May 1 (UPI) -- Americans rate health institutions' handling of the COVID-19 pandemic ahead of state government, Congress and the White House, a Gallup poll released Friday indicates.
Asking whether respondents approve or disapprove of the response to the coronavirus by various key actors, "Hospitals in your local area" received a 93 percent approval rating in the survey. "U.S. hospitals" found 92 percent favorability, followed by employers, at 89 percent and "your child's school or daycare" at 87 percent, where applicable.
Dr. Anthony Fauci, director of the National Institute of Allergy and Infectious Diseases, received an approval rating of 79 percent, followed by government health agencies at 78 percent, Gov. Andrew Cuomo, D-N.Y., at 67 percent and Vice President Mike Pence at 56 percent. Fifty percent of respondents approved of President Donald Trump, followed by Congress at 48 percent and "the news media" at 41 percent.
The data were collected during the last two weeks in April. Compared with the same question asked in March, Trump's rating fell 10 percentage point, Pence's by 5 points, that of Congress by 11 points and the media by 3 points.
Most interviews were concluded before Trump's April 23 remarks about disinfectants, which prompted warnings from health experts and disinfectant manufacturers, Gallup said.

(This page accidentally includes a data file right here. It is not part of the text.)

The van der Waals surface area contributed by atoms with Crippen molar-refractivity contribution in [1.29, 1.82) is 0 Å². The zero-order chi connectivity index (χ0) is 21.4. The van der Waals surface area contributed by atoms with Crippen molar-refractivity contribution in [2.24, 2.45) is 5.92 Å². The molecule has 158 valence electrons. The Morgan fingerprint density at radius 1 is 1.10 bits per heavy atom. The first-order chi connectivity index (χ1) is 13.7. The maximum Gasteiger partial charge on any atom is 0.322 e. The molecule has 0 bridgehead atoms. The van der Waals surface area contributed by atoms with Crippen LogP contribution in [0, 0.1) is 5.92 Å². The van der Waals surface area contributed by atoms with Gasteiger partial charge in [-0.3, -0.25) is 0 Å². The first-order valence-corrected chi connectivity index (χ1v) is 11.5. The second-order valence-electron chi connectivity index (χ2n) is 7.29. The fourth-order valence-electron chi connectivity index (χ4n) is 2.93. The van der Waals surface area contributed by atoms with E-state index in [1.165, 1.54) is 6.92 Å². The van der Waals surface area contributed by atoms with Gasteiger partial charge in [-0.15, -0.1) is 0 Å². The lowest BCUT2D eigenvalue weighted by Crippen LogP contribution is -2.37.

The rating for employers rose from 82 percent to 89 percent, notable because many companies have made extraordinary changes in business since the pandemic intensified, and three of 10 working Americans have reported a pay reduction or job loss.
Area hospitals found the approval of 96 percent of self-identified Republicans, 91 percent of Democrats and 93 percent of independents. The actions of President Donald Trump, though, were approved by 91 percent of Republicans and 50 percent of independents but only 11 percent of Democrats. Significantly, only 11 percent of Republicans approved of the media, compared to 41 percent of independents and 68 percent of Democrats.
Results were based on telephone interviews conducted from April 14 to 28 with a random sample of 1,016 adults, living in all 50 U.S. states and the District of Columbia. For results based on this sample of national adults, the margin of sampling error was plus-or-minus four percentage points at the 95 percentage confidence level.